The fashion industry produces 10% of all carbon emissions worldwide according to the World Economic Forum and is the second-largest water consumer. And with the Covid-19 restrictions eased in Netherlands and stores opening again this article comes to warn the readers about the human rights implications of financially supporting some of clothes companies.
Most of us buy the majority of our clothes at the so-called “fast-fashion” retailers like H&M, Zara or C&A. These companies function on a business model of selling cheap, most often poorly made and unsustainably sourced clothes, with new items arriving on their racks sometimes as often as every two weeks, to incentivise the customers to visit their stores as often as possible and buy as much as possible. These clothes are usually bad quality and unwearable after more than one season, which means that the customer is even more inclined to come back for more next year and so on and so forth. Costs are usually cut on things like time spent for each garment, production of fabrics and workers’ wages, all in all, a terrible outlook for the environmental and human rights issues.
The first wake-up call for the world about the conditions of workers and issues with garment production occurred in 2013, when Rana Plaza, a factory producing clothes for, among others, Gucci, Mango and Primark, collapsed, killing over 1,000 people and injuring around 2,500 more. The accident was a direct result of terrible safety conditions in the factory. And although many companies had promised that they had no idea about the conditions in the factory and that they will take better care to ensure better conditions on their production line, over a hundred accidents occurred. Thankfully, none were nowhere near as deadly as Rana Plaza. However, although some companies introduce new policies, the changes seem to be slow and often only surface level.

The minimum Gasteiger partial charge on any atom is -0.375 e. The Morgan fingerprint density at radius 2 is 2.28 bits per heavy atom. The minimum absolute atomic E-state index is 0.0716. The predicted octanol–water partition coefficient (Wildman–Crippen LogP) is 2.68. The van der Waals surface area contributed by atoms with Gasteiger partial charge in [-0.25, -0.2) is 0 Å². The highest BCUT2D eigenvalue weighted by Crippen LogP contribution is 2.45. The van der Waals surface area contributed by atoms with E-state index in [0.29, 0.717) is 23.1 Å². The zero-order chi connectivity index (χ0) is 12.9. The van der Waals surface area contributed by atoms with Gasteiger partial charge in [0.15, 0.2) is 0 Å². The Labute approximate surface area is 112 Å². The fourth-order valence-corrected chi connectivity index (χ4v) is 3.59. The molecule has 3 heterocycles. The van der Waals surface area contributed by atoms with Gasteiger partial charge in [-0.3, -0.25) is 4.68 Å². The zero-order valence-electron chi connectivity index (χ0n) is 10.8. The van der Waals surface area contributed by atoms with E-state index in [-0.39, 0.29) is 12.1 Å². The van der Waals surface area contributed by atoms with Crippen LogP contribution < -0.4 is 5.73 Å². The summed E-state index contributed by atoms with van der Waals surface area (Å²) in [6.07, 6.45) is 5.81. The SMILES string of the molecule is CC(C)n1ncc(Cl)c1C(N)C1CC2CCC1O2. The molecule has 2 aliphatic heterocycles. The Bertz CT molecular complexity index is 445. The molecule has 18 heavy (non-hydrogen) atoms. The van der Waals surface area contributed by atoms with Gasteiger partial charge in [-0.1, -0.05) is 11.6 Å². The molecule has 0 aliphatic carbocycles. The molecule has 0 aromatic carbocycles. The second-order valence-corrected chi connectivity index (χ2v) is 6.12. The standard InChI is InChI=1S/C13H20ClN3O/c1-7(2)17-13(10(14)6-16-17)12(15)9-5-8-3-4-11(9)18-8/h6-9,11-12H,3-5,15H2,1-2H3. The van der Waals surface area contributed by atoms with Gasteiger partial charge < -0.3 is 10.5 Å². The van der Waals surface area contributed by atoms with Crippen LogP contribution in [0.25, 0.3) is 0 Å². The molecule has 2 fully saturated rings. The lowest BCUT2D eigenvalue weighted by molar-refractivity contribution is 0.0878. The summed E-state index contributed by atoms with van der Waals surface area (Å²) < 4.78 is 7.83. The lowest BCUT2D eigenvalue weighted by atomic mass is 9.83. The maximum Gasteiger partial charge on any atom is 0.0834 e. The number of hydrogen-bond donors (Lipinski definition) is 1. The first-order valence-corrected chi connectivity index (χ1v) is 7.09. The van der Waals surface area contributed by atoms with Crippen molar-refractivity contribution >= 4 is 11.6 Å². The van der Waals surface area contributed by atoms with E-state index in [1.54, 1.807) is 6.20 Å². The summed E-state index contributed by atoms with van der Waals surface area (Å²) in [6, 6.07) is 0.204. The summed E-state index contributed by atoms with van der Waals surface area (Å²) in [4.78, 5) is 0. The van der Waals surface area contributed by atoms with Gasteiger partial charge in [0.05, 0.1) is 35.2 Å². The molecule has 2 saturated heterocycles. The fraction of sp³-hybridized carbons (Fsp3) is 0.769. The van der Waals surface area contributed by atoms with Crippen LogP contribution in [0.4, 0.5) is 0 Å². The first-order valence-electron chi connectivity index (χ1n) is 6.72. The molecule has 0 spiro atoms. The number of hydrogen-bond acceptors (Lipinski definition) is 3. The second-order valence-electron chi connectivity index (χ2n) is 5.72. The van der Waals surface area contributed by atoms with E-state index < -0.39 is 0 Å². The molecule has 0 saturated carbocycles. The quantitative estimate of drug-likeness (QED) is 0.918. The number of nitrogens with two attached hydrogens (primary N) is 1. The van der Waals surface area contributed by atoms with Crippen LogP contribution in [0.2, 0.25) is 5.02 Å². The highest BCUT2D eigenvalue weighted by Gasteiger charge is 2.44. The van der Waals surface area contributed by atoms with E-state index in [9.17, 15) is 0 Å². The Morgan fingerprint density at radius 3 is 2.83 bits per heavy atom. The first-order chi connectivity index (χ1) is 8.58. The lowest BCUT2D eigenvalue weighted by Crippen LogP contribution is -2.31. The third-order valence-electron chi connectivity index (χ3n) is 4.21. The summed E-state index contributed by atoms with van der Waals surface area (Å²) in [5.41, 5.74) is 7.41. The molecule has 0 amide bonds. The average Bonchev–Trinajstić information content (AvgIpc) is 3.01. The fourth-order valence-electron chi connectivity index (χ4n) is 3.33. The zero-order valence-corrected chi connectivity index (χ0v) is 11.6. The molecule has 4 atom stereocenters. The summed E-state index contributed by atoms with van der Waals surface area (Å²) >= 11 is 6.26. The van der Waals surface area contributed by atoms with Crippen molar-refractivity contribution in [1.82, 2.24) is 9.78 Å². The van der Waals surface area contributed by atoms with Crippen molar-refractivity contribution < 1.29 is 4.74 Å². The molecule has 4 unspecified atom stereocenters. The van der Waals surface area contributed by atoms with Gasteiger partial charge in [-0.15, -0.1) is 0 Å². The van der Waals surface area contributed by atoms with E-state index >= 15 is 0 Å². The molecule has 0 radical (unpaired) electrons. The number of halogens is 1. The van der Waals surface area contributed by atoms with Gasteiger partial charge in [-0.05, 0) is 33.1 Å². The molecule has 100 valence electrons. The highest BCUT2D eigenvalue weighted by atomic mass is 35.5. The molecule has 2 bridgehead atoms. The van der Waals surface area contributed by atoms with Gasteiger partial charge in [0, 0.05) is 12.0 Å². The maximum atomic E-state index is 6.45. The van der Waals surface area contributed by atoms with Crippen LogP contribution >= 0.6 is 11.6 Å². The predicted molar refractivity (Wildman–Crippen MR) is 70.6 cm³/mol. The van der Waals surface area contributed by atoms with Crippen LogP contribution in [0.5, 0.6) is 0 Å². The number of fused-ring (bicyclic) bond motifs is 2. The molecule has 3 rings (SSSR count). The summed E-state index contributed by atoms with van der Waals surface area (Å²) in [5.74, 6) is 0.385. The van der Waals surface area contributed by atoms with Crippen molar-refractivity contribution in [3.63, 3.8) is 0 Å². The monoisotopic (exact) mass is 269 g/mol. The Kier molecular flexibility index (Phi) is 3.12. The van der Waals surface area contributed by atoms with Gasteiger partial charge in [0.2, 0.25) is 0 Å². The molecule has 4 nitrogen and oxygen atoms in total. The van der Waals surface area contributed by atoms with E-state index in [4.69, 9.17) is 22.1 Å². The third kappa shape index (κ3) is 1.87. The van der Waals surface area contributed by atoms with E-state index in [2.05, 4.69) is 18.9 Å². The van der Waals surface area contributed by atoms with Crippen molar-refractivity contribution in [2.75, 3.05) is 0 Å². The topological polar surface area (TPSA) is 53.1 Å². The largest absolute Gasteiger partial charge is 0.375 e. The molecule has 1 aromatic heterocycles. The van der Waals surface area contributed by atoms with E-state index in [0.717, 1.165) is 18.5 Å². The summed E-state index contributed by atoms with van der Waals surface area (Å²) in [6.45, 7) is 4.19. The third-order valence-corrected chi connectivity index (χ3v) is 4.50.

Industry sunk in 2020
According to McKinsey & Company, the profits of the fashion industry dropped by 93% in 2020. This staggering dive in profits was to be expected from months of lockdown across the globe. Clothes, unlike other products, are a purchase that is best liked in a store with an ability to try the items on. This fact, combined with the fact that the vast majority of the western population stayed home and had no opportunity to go out in their new purchases, resulted in clothes sales dropping. That would suggest that companies end up with piles of clothes, which undoubtedly did take place to some extent, as it does every year. Still, many of these fast-fashion companies had, in the first half of 2020 to cancel their orders with their suppliers, orders which had already been finished or in the process of production, meaning that the companies would not be at a loss, at the expense of the supplying factories which would fail to pay their already poorly paid workers. This resulted in a massive social media campaign under the hashtag #payup, which forced many companies to pledge that they would not cancel their orders and pay the money owed to the factories. There remained few outliers who did not do that: Victoria’s Secret, Forever 21, and American Eagle.
We have to educate ourselves
The topic is vast, and a short article in no way covers all of the human rights and environmental issues surrounding the fashion industry. If there is any takeaway, I would like to suggest it’s for all of us to think twice about people who created the garment before we buy it, learn as much as we can about the issues and vocalise to the companies about the thing we do not like. Perhaps the best option would be to minimise how many new items we buy, to force the retailers to rethink their business model. But that also might mean a change to us, customers. We might have to shift from buying a multitude of different clothes that we would change often to making our closets smaller, more expensive and of higher quality.
Below this article you can find many sources used in writing this article as well as good jump off points into your personal research of the fashion industry.